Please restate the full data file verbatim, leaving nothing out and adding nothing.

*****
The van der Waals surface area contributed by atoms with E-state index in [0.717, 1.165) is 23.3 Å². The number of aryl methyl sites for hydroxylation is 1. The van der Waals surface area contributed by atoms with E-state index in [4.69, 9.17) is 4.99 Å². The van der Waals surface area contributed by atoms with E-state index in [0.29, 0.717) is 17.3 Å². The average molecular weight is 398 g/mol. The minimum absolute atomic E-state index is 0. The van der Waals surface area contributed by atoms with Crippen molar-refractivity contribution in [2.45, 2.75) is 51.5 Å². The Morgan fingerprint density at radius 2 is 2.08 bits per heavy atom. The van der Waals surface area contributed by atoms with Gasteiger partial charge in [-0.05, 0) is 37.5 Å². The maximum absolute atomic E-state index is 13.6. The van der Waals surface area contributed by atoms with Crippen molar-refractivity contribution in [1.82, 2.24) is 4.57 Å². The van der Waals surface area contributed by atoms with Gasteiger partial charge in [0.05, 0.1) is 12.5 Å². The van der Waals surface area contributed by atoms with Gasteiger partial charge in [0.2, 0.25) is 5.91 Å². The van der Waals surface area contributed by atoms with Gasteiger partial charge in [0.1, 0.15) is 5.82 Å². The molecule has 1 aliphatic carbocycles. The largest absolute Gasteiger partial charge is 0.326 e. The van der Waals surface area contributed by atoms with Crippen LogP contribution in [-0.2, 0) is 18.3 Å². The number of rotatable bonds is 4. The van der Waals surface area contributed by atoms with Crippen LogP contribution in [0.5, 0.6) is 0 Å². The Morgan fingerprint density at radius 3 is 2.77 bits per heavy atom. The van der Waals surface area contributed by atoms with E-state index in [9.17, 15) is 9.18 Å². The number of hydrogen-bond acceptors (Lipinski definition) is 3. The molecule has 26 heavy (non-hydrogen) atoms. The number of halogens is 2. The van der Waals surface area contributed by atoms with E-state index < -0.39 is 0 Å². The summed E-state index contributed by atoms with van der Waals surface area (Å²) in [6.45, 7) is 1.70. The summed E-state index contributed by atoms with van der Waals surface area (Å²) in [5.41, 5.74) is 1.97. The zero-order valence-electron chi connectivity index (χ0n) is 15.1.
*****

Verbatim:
The van der Waals surface area contributed by atoms with E-state index in [0.717, 1.165) is 23.3 Å². The number of aryl methyl sites for hydroxylation is 1. The van der Waals surface area contributed by atoms with E-state index in [4.69, 9.17) is 4.99 Å². The van der Waals surface area contributed by atoms with E-state index in [0.29, 0.717) is 17.3 Å². The average molecular weight is 398 g/mol. The minimum absolute atomic E-state index is 0. The van der Waals surface area contributed by atoms with Crippen molar-refractivity contribution in [2.45, 2.75) is 51.5 Å². The Morgan fingerprint density at radius 2 is 2.08 bits per heavy atom. The van der Waals surface area contributed by atoms with Gasteiger partial charge in [-0.05, 0) is 37.5 Å². The maximum absolute atomic E-state index is 13.6. The van der Waals surface area contributed by atoms with Crippen molar-refractivity contribution in [1.82, 2.24) is 4.57 Å². The van der Waals surface area contributed by atoms with Gasteiger partial charge in [0.05, 0.1) is 12.5 Å². The van der Waals surface area contributed by atoms with Gasteiger partial charge in [0.2, 0.25) is 5.91 Å². The van der Waals surface area contributed by atoms with Gasteiger partial charge in [0.1, 0.15) is 5.82 Å². The molecule has 1 aliphatic carbocycles. The largest absolute Gasteiger partial charge is 0.326 e. The van der Waals surface area contributed by atoms with Crippen LogP contribution in [-0.2, 0) is 18.3 Å². The number of rotatable bonds is 4. The van der Waals surface area contributed by atoms with Crippen LogP contribution in [0.5, 0.6) is 0 Å². The Morgan fingerprint density at radius 3 is 2.77 bits per heavy atom. The van der Waals surface area contributed by atoms with E-state index in [9.17, 15) is 9.18 Å². The number of hydrogen-bond acceptors (Lipinski definition) is 3. The molecule has 26 heavy (non-hydrogen) atoms. The number of halogens is 2. The van der Waals surface area contributed by atoms with E-state index < -0.39 is 0 Å². The summed E-state index contributed by atoms with van der Waals surface area (Å²) in [6.45, 7) is 1.70. The summed E-state index contributed by atoms with van der Waals surface area (Å²) in [5.41, 5.74) is 1.97. The zero-order valence-electron chi connectivity index (χ0n) is 15.1.